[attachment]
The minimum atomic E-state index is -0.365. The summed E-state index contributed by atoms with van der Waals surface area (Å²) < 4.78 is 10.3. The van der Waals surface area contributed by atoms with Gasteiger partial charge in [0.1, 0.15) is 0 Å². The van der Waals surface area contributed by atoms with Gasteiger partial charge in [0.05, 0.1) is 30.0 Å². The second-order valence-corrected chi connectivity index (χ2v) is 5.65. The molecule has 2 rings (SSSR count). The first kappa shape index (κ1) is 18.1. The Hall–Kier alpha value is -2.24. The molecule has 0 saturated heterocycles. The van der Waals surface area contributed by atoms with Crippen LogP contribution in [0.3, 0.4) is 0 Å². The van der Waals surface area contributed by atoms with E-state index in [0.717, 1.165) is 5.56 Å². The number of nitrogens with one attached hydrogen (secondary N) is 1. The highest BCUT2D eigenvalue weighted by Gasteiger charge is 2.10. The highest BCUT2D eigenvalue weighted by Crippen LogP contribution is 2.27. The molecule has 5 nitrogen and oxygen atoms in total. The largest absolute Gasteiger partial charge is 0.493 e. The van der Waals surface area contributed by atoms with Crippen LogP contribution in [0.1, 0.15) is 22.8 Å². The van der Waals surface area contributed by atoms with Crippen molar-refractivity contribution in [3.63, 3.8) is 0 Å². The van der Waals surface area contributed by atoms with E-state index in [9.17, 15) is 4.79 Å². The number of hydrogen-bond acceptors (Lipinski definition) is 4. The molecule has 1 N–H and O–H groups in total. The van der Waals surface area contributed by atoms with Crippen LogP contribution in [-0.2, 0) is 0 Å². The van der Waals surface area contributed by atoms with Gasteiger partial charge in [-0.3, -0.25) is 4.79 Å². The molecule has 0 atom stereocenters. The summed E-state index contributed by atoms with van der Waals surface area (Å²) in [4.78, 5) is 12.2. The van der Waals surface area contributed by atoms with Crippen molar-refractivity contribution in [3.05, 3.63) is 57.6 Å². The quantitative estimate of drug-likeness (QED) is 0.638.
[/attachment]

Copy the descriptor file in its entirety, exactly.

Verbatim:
The minimum atomic E-state index is -0.365. The summed E-state index contributed by atoms with van der Waals surface area (Å²) < 4.78 is 10.3. The van der Waals surface area contributed by atoms with Gasteiger partial charge in [0.1, 0.15) is 0 Å². The van der Waals surface area contributed by atoms with Gasteiger partial charge in [0.05, 0.1) is 30.0 Å². The second-order valence-corrected chi connectivity index (χ2v) is 5.65. The molecule has 2 rings (SSSR count). The first kappa shape index (κ1) is 18.1. The Hall–Kier alpha value is -2.24. The molecule has 0 saturated heterocycles. The van der Waals surface area contributed by atoms with Crippen LogP contribution in [0.3, 0.4) is 0 Å². The van der Waals surface area contributed by atoms with E-state index in [0.717, 1.165) is 5.56 Å². The number of nitrogens with one attached hydrogen (secondary N) is 1. The highest BCUT2D eigenvalue weighted by Gasteiger charge is 2.10. The highest BCUT2D eigenvalue weighted by Crippen LogP contribution is 2.27. The molecule has 5 nitrogen and oxygen atoms in total. The largest absolute Gasteiger partial charge is 0.493 e. The van der Waals surface area contributed by atoms with Crippen LogP contribution in [0.1, 0.15) is 22.8 Å². The van der Waals surface area contributed by atoms with Crippen molar-refractivity contribution in [3.63, 3.8) is 0 Å². The van der Waals surface area contributed by atoms with E-state index in [9.17, 15) is 4.79 Å². The number of hydrogen-bond acceptors (Lipinski definition) is 4. The molecule has 1 N–H and O–H groups in total. The van der Waals surface area contributed by atoms with Crippen LogP contribution in [-0.2, 0) is 0 Å². The van der Waals surface area contributed by atoms with Gasteiger partial charge in [-0.3, -0.25) is 4.79 Å². The molecule has 0 atom stereocenters. The summed E-state index contributed by atoms with van der Waals surface area (Å²) in [4.78, 5) is 12.2. The van der Waals surface area contributed by atoms with Crippen molar-refractivity contribution in [3.05, 3.63) is 57.6 Å². The quantitative estimate of drug-likeness (QED) is 0.638.